funerals

Translation: Narrative Account by a Wuhan Funeral Worker

Wuhan, the epicenter of the global COVID-19 pandemic, has in recent days lifted its ten-week lockdown, allowing residents to leave their homes and travel outside the city, and some businesses to reopen. Raymond Zhong and Vivian...

Belly Dancing For The Dead

NPR’s Louisa Lim spends a day with one of China’s top professional mourners, Dingding (“Dragonfly”) Mao: As the ceremony starts, the strains of “The Internationale” ring out, and Zhang...

Mao Portraits Barred from Chinese Leg of Warhol Tour

Speculation that China’s incoming leaders would sweep Mao’s remains from the political stage turned out to be ill-founded, but the Chairman will be missing from a touring Andy Warhol exhibition when it reaches the...

Henan Officials Commit a Grave Error

China saw 41 self-immolation protests against forced evictions between 2009 and 2011. One might expect that death would at least be the end of the problem; but not in Zhukou city in Henan province, where local authorities are...

Hospital in China Fends Off Angry Mob

Professional mourners have long been a part of funerals in China. Now, the bereaved can also hire mobs of pitchfork-wielding protesters to add teeth to demands for compensation, while beseiged hospital staff are taking up arms...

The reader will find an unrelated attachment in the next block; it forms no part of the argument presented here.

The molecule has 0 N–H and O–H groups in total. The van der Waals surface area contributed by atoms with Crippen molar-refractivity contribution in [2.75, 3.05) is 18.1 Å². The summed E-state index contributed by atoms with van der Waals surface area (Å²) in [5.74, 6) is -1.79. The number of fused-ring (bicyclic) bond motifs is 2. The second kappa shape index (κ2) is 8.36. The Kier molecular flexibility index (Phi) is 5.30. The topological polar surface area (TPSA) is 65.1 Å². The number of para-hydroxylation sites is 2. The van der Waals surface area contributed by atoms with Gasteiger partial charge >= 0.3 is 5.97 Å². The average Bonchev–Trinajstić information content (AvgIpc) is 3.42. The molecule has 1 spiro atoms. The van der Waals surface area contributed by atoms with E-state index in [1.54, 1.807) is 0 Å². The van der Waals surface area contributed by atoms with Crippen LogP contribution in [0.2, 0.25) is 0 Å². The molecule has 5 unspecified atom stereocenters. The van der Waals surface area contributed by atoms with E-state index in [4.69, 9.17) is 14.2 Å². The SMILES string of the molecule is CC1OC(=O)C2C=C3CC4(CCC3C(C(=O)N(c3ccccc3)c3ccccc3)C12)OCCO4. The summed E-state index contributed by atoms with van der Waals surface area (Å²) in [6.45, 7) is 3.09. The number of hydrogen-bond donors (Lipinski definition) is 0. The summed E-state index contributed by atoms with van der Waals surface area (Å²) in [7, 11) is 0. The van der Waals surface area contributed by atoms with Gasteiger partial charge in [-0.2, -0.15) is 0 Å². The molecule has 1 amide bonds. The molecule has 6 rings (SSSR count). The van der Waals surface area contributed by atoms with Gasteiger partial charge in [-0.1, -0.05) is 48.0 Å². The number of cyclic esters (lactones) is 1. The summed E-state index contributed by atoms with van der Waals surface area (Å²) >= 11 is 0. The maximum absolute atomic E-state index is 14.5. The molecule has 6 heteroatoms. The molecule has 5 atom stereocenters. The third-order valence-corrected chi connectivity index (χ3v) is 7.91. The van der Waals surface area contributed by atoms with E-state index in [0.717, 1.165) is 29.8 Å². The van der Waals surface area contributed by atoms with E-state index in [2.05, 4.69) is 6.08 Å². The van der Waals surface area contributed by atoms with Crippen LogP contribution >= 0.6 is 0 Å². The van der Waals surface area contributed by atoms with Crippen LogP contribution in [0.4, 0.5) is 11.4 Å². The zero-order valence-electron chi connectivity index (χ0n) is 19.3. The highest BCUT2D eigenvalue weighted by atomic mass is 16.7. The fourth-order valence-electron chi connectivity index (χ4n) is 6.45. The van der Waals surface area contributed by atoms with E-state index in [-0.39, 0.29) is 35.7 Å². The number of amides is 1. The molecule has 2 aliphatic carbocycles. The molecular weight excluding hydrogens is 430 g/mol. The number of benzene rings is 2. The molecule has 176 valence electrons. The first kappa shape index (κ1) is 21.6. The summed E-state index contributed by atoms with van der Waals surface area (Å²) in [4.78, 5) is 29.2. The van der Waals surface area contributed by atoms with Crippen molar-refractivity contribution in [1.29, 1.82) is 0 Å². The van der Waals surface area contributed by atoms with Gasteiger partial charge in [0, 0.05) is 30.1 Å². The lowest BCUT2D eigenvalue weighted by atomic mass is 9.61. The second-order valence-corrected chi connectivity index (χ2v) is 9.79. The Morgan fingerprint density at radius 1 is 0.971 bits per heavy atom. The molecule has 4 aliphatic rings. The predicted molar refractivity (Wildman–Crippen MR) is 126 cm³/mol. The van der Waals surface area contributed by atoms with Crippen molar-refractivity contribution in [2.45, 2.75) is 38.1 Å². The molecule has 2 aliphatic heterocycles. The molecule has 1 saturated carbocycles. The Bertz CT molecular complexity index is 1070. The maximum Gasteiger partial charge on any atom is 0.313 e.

China Curbs Fancy Tombs That Irk Poor

In China, a movement towards more austere funerals so as to not alienate the poor. From the New York Times: Ever since Deng Xiaoping signaled in 1978 that it was fine to get rich, much of China has seemed hell-bent on that goal....

The Joys and Sorrows of a Professional Mourner

Danwei translates a Beijing News story about professional wailers who perform songs of mourning at funerals: One can make a decent amount of money being a proxy mourner. The profession recently came to the attention of the...

Funeral jobs Hot among Shanghai Graduates

Desperate graduates apply for funeral jobs in Shanghai, via China Daily: It is the one business that is never short of clients, and 366 college graduates will this week find out if the city’s funeral industry is the answer...

More Than a Billion Chinese but So Few Coffins – Keith Bradsher

From the New York Times: In China these days, just about every form of commerce is thriving, including decidedly illegal ones like prostitution and counterfeiting. But not coffin making. For centuries, this city’s Longevity Lane was the best-known place in China to buy top-quality cedar coffins. Legend has it that the city’s reputation was established […]

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